Sweet, salt, sour and bitter. These are the four familiar tastes we’ve come to know best. And then there’s another flavor—umami. Until recently, we weren’t sure how to name this fifth flavor, much less describe it. But that hasn’t stopped us from craving it and creating it for most of culinary history.
Years ago, a houseguest offered to make a simple pasta sauce for dinner. She sautéed onion, garlic and red pepper in extra-virgin olive oil and threw in handfuls of chopped tomatoes, just as I would have done. Then she surprised me by finishing off the sauce with a tablespoon or two of soy sauce. “Pumps up the flavor,” she declared.
Ever since, I’ve dribbled soy sauce over my tomato-based pasta sauce whenever I discovered that I didn’t have any Parmigiano-Reggiano cheese to grate on top. I always assumed that both the soy sauce and the cheese added flavor because they were vehicles for salt, even though adding table salt didn’t achieve the same effect.
Now I know better. The soy sauce and the Parmigiano-Reggiano cheese transformed my meals from wan to wonderful, not because of their salt content, but because both are powerhouse purveyors of something called “umami.”
Identified by a team of University of Miami researchers in 1996, umami is our fifth taste — the long-lost counterpart of four other tastes with which we are far more familiar, namely: sweet, salt, sour and bitter. Since the research team published their findings in 2000, umami has seized the interest of other scientists, health professionals, food manufacturers and chefs around the world.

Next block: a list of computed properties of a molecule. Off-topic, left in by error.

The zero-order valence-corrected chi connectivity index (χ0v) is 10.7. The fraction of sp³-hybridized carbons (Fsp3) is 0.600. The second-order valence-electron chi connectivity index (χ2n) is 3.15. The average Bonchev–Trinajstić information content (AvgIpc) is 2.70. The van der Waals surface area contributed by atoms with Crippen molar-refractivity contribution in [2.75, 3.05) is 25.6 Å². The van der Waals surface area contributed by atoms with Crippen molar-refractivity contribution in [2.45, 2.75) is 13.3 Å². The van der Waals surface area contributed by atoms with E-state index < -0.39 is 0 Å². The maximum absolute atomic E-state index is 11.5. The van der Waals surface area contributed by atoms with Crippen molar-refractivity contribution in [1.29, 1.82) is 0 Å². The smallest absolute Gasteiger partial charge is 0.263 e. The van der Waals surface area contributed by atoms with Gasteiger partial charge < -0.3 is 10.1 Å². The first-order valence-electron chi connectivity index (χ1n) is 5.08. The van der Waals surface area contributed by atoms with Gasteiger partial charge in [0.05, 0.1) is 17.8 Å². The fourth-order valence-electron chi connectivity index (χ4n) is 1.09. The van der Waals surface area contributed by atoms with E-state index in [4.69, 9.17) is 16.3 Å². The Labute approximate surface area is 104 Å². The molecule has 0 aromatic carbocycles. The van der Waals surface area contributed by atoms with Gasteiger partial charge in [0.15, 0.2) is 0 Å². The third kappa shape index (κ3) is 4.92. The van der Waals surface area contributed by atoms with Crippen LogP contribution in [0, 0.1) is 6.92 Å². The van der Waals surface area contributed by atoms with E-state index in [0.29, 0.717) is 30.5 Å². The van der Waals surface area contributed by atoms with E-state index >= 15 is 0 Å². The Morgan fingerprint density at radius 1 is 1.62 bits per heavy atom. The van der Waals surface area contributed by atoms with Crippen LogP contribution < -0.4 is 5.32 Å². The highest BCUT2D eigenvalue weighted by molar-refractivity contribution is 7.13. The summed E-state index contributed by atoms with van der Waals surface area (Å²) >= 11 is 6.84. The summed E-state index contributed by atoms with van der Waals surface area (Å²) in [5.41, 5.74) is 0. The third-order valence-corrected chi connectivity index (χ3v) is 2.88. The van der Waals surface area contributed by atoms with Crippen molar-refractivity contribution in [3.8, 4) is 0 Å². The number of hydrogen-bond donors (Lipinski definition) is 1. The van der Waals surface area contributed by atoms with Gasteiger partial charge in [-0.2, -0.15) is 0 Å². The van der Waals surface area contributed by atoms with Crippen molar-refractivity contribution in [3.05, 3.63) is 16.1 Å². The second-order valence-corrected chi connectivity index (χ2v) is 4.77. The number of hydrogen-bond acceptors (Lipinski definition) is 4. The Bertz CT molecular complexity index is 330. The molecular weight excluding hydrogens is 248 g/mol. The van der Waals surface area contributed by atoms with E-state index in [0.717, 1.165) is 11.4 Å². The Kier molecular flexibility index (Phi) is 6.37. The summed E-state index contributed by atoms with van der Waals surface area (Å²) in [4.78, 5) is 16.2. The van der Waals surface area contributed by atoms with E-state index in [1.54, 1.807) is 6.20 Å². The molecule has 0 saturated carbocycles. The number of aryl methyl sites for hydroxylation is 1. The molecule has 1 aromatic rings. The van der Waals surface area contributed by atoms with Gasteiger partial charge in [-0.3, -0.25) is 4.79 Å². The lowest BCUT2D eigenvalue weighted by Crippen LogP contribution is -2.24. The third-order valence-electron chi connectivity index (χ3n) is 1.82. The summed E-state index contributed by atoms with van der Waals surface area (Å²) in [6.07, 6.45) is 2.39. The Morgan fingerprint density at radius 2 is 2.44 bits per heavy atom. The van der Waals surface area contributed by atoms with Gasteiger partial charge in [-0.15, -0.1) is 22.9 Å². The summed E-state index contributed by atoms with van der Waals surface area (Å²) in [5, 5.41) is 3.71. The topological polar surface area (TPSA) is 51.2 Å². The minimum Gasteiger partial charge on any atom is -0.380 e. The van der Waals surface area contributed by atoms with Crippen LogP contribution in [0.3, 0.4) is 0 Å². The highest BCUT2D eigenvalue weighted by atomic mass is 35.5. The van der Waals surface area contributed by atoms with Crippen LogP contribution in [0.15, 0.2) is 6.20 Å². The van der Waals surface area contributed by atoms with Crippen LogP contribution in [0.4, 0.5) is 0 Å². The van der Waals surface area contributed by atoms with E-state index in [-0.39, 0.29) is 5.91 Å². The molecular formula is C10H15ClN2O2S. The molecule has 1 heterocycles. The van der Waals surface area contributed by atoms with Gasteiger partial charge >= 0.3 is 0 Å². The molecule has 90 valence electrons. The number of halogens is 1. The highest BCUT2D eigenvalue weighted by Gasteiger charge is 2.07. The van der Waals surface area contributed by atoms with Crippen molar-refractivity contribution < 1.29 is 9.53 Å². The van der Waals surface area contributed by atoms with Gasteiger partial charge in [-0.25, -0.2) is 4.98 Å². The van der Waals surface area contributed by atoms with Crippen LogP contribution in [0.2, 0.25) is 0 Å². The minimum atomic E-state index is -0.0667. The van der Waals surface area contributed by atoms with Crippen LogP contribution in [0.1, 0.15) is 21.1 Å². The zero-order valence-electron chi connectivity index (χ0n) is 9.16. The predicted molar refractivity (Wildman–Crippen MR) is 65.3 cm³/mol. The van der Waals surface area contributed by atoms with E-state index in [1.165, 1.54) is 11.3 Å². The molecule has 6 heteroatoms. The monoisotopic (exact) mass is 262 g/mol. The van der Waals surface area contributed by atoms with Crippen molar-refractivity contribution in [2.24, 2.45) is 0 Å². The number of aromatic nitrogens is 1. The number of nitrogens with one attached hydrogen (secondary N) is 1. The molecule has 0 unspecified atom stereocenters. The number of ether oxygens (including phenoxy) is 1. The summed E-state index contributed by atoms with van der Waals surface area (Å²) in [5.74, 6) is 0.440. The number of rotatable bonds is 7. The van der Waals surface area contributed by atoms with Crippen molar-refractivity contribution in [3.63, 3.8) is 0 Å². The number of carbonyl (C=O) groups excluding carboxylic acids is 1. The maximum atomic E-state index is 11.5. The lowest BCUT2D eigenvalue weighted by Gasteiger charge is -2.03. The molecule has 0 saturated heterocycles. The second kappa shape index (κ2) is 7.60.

Many people struggle to define umami, often calling it “savory,” “meaty” or “rich.” They try to explain it by referring to dishes in which umami is the star performer: a golden chicken soup, roasted shiitake mushrooms or navy beans simmered with the bone of a well-cured ham. Even though it wouldn’t be any easier to describe “salt” or “sweet” without referring to the way those tastes are represented in certain foods, umami comes off as somehow more exotic. That explains why some consumers are compelled and others leery about the sudden wave of interest in all things umami.
“Some people think of umami as a newfangled, overly scientific term that they don’t need,” says Fuchsia Dunlop, author of Land of Plenty (W. W. Norton, 2003) — a Sichuan cookbook — and an expert on both cooking and current events in China. “But I think it’s tremendously useful because it explains so much of what we already know about traditional cooking. We’re just using the Japanese word for it. That makes it sound foreign, but it’s not foreign at all.”
Unlocking Umami Flavor
As far back as 3,000 years ago, Greeks and Romans were carefully boosting what we now know as the umami in their foods by using a condiment made from fermented fish sauce. In 1825, in his famous treatise The Physiology of Taste, French gastronome Jean Anthelme Brillat-Savarin offered the word “osmasome” for rich, meaty tastes, and he predicted that future chemists would probably figure out what triggered it. Finally, in the 20th century, Japanese chemist Kikunae Ikeda hung a lasting moniker on the taste and determined its source.